The early 1980s saw an explosion in interest of anthropomorphics with the debut of Kevin Eastman and Peter Laird’s Teenage Mutant Ninja Turtles. Almost overnight, this exciting blend of exotic animals and martial-arts action became a phenomenal success, spawning a thriving franchise of movies, television shows, and toys. The comic book market responded with an explosion of imitators from the silly (such as Adolescent Radioactive Black-Belt Hamsters) to more serious fare (Art Spiegelman’s Maus). Comic-book stores, looking for the next hit title, increased demand for little-known independent comics, which sparked the “black and white boom.” This period saw fertile growth of many furry-themed titles, such as Steve Gallacci’s Albedo, Stan Sakai’s Usagi Yojimbo, Fantagraphics’ Critters, Radio Comics’ Furrlough, and Shanda Fantasy Arts’ Shanda the Panda. Joining these titles are online comic strips featuring talking animals, such as Bill Holbrook's Kevin & Kell, Thomas Dye's Newshounds, , D.C. Simpson's Ozy and Millie, and John Robey's Suburban Jungle. Today, comic strips make up a large part of furry fandom, with artists and writers as regular guests at furry-themed conventions.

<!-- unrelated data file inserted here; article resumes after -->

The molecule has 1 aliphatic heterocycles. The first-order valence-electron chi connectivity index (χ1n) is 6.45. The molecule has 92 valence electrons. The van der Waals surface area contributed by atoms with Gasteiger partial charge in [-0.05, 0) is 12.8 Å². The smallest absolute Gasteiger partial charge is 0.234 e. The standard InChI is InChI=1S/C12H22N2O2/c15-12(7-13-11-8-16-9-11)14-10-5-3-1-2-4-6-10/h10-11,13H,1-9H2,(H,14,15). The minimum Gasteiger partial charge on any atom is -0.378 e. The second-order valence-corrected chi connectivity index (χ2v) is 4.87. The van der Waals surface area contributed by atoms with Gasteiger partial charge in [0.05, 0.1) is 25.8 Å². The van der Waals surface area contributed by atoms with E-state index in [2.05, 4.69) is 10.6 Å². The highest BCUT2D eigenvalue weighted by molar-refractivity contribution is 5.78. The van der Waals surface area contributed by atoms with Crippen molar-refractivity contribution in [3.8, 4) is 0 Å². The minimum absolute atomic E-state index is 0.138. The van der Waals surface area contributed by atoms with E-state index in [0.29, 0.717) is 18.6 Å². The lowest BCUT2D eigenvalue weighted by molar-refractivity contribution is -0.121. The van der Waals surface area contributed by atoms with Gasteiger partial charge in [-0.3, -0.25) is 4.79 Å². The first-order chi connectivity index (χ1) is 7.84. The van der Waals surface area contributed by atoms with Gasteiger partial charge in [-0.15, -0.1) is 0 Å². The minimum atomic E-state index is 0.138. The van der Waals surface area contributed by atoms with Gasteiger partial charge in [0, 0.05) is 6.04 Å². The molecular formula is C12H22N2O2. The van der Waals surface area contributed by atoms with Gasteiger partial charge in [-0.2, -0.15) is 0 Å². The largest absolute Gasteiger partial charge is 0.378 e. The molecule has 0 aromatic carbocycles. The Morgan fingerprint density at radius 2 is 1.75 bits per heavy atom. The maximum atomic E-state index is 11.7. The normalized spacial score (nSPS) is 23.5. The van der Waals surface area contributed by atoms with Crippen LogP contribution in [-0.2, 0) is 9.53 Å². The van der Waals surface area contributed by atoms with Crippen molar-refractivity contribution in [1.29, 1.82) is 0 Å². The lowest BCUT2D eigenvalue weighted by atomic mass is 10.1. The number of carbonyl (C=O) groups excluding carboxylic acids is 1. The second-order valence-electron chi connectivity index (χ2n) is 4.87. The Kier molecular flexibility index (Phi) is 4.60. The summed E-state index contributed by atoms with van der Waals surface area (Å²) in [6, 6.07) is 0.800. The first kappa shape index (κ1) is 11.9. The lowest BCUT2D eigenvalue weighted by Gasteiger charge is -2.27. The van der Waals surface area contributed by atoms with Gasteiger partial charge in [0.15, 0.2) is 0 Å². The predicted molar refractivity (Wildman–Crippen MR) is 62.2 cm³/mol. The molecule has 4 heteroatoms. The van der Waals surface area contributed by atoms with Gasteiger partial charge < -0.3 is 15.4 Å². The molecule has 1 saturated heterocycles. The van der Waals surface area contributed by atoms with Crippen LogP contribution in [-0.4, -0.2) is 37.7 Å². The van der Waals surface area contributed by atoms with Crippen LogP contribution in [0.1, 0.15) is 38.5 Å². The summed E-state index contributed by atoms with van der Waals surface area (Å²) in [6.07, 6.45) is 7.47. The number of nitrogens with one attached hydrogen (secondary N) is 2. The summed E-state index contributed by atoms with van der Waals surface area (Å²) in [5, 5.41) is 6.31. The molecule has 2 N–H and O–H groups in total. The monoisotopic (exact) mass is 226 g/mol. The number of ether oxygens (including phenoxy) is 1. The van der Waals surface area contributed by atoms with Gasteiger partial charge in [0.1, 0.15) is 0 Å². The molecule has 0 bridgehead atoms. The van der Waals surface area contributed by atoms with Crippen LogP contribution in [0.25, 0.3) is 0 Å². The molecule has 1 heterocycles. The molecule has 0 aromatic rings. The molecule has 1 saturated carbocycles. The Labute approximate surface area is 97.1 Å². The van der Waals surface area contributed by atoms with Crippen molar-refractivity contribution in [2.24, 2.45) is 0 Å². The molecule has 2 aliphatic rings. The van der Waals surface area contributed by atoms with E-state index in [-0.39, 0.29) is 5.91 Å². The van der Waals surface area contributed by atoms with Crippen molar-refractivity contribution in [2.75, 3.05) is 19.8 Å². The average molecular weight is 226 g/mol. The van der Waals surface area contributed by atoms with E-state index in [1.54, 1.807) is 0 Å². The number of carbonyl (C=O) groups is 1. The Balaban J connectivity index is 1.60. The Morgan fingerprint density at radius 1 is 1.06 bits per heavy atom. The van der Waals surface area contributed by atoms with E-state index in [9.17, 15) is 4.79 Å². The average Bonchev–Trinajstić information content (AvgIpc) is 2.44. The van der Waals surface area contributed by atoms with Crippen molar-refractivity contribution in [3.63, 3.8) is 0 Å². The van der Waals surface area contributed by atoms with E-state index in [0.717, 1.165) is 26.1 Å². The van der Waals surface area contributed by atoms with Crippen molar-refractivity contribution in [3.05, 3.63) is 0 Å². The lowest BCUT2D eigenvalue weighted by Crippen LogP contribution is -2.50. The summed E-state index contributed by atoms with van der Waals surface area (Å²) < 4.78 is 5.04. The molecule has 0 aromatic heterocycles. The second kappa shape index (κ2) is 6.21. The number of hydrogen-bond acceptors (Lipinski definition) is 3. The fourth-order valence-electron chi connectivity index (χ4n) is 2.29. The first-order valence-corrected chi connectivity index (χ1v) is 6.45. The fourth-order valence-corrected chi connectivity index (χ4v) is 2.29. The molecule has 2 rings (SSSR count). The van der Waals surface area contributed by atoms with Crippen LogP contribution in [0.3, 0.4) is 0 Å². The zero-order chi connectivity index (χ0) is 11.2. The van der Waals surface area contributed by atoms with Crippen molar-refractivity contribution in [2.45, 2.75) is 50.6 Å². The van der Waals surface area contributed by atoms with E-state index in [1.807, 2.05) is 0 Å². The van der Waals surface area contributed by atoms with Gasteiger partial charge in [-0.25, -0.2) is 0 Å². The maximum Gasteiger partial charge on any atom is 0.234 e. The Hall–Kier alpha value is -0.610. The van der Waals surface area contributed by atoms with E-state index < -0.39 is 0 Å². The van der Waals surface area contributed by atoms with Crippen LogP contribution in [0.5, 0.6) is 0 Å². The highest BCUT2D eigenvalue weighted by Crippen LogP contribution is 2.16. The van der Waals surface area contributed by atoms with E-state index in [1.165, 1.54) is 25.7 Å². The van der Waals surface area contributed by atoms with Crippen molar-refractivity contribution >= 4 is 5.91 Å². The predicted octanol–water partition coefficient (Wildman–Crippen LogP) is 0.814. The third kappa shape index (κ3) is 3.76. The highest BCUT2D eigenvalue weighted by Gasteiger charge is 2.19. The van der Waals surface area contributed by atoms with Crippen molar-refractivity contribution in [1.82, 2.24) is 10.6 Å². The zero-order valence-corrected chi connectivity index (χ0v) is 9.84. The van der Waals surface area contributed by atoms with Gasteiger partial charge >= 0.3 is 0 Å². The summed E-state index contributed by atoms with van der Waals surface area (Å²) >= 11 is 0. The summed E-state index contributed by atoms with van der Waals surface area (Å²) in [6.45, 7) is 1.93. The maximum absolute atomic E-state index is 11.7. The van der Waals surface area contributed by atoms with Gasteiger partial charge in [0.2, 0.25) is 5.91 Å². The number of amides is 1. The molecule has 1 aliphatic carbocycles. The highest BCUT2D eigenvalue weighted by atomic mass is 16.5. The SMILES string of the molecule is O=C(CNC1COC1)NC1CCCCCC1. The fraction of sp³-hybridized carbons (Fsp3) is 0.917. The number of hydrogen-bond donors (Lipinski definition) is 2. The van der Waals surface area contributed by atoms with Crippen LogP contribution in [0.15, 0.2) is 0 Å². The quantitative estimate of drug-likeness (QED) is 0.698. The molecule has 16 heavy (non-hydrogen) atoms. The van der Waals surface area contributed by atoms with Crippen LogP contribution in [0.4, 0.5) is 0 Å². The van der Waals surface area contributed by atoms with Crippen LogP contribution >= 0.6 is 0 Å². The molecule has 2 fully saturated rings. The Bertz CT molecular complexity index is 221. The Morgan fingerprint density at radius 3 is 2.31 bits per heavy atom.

As home computers became more and more common, bulletin-board services (or BBSes) themed for furry content sprang up. The fore-runner of video games like Everquest and World of Warcraft, multi-player online games using a text-only interface became popular with many furry fans as an outlet for playing the role of their “furry avatars”. The longest-running and most famous of these games is FurryMUCK, founded in 1990. Around 1995, the introduction of the “information superhighway”, with graphical web browsers and greater connection speed, furry fandom increased dramatically. Beforehand, only the most ardent or the most technically inclined had the time and patience for snail-mailed photocopies or arcane command-line interfaces. Even casual fans of anthropomorphics could write letters, submit art, and chat in real-time with one another. Now that the Internet had graphics, furry archives sprang up -- websites featuring amateur artwork and stories. Unhampered by the obstacles of postal services or comic-shop distributions, this new furry material grew explosively, and the number of people discovering they were fans of anthropomorphics increased as well. It could be said that a majority of furry fans are united by their interest in online culture.